Member Spotlight Suffragist Nellie Carlin

This was written by the WBAI’s second president, Nellie Carlin (1915-1916) in the June 22, 1913 issue of the Chicago Tribune. The same day the Tribune devoted a page to the question, “Would You rather have a Vote than a Husband?”  One woman answered, “I want a vote: it is more dependable than a husband.” Another replied, “I would prefer a husband to a vote providing he would vote for woman’s suffrage.”

The next day Governor Edward F. Dunne signed a limited voting law, the Presidential and Municipal Suffrage Act, enabling Illinois women for the first time to vote for president and local officials, but excluding state offices for which the Illinois Constitution required male voters only.  It would be more than seven years until the Nineteenth Amendment guaranteeing women’s right to vote became part of the U.S. Constitution.

Carlin wrote her support of woman suffrage in response to anti-suffrage sentiments, including that voting would cause women to lose their feminine charms, women’s training for homemaking renders them unfit to make political decisions, women can best improve society by being better mothers — not by voting, women’s interests in improving social conditions would raise taxes, women favoring better working conditions (like child labor laws) would reduce business profits.

The Memorial to Carlin printed in the March 1949 Chicago Bar Record notes, “She marched in the great Suffrage Parade.”  This generally refers to the huge March 3, 1913 parade on Pennsylvania Avenue in Washington, D. C. consisting of women from around the country.  Carlin was an active member of the Illinois Equal Suffrage Association which sent a large delegation to the parade.  The Woman’s Journal and Suffrage News estimated 10,000 participated and reported, “Women were spit upon, slapped in the face, tripped up, pelted with burning cigar stubs, and insulted by jeers and obscene language too vile to print or repeat.”  The police failed to protect the marchers, bystanders pushed in to disrupt the parade, participants were trampled, and 200 were taken to the hospital with injuries.  The U.S. Cavalry was called in to save the day. The Illinois contingent marched in time, led by a large band and a suffragist on a spirited horse. They were unharmed.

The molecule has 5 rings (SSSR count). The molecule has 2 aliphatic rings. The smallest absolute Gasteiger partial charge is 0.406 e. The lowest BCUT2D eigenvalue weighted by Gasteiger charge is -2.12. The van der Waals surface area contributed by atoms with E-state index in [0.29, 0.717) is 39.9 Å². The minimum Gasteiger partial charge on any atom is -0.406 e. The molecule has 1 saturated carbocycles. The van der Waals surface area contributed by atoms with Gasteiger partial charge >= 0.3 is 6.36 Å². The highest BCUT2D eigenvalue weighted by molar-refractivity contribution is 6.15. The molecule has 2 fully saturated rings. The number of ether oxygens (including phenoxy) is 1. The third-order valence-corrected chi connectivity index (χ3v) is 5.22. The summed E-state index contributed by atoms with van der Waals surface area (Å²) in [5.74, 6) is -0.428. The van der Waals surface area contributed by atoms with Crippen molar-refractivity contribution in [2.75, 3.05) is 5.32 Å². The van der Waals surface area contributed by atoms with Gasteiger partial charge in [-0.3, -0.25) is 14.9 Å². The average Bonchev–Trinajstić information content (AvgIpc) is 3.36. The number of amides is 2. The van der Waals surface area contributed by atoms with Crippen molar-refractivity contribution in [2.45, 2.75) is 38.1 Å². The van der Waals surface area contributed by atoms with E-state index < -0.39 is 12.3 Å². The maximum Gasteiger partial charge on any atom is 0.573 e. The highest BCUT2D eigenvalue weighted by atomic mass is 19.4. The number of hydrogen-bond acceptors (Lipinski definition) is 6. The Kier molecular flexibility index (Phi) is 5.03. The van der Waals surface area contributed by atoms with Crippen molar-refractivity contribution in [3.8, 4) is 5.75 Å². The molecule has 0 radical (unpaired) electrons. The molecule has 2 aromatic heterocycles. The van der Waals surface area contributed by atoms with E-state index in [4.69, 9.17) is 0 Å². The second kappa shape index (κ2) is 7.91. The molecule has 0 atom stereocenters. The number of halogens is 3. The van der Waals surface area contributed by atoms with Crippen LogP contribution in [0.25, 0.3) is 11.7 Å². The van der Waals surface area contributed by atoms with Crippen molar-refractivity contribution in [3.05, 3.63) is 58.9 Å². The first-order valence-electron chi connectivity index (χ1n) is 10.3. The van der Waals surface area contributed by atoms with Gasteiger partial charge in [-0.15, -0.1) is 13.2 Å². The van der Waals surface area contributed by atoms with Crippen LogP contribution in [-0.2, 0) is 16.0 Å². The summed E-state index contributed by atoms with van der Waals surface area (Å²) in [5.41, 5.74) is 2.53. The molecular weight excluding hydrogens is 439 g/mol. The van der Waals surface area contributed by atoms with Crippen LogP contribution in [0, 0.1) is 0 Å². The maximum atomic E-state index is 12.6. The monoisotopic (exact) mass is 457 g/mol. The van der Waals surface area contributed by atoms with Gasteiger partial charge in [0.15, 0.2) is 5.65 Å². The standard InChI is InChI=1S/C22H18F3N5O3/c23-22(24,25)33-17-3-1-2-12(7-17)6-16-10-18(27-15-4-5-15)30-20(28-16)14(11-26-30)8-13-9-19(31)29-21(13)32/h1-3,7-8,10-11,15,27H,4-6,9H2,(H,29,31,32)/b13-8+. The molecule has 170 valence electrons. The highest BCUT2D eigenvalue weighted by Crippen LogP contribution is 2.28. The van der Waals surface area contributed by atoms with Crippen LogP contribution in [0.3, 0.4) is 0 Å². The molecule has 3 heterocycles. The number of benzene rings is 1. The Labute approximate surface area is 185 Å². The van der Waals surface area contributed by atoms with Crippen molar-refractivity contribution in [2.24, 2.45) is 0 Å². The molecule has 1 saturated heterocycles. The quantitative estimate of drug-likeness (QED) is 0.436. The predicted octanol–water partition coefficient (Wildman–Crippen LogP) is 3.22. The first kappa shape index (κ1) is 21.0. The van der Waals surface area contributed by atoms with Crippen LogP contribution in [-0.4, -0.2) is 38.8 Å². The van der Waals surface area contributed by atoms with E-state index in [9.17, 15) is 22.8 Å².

The following year, 15,000 marched in Chicago down Michigan Avenue from Randolph Street to 21st Street on National Suffrage Day, May 2, 1914, demanding  a suffrage amendment to the U.S. Constitution.  Another large suffrage parade down Michigan Avenue took place on June 7, 1916 and marched to the Republican National Convention  at the Coliseum, 1513 S. Wabash. The aim was to have a women’s suffrage plank included in the party platform.  In June 1919, Illinois ratified the Nineteenth Amendment, and on August 18, 1920, ratification by a sufficient number of states made it part of the  U.S. Constitution.  Since 1913, Carlin had been organizing campaigns for women to register to vote, limited though it had been for Illinois women. After ratification she exhorted women to vote, “Woman’s opportunity is here … it is not only her privilege — it is her duty.”  (Chicago Tribune, June 4, 1921).

The WBAI 20th Anniversary Journal and Directory (1934-1935) printed comments from Carlin, then retired in Florida. “The women lawyers of to-day who share the prestige of their brothers in civic and political affairs should not forget the early struggles    the antagonisms and ridicule heaped upon those who declared for equal suffrage and equal justice between men and women …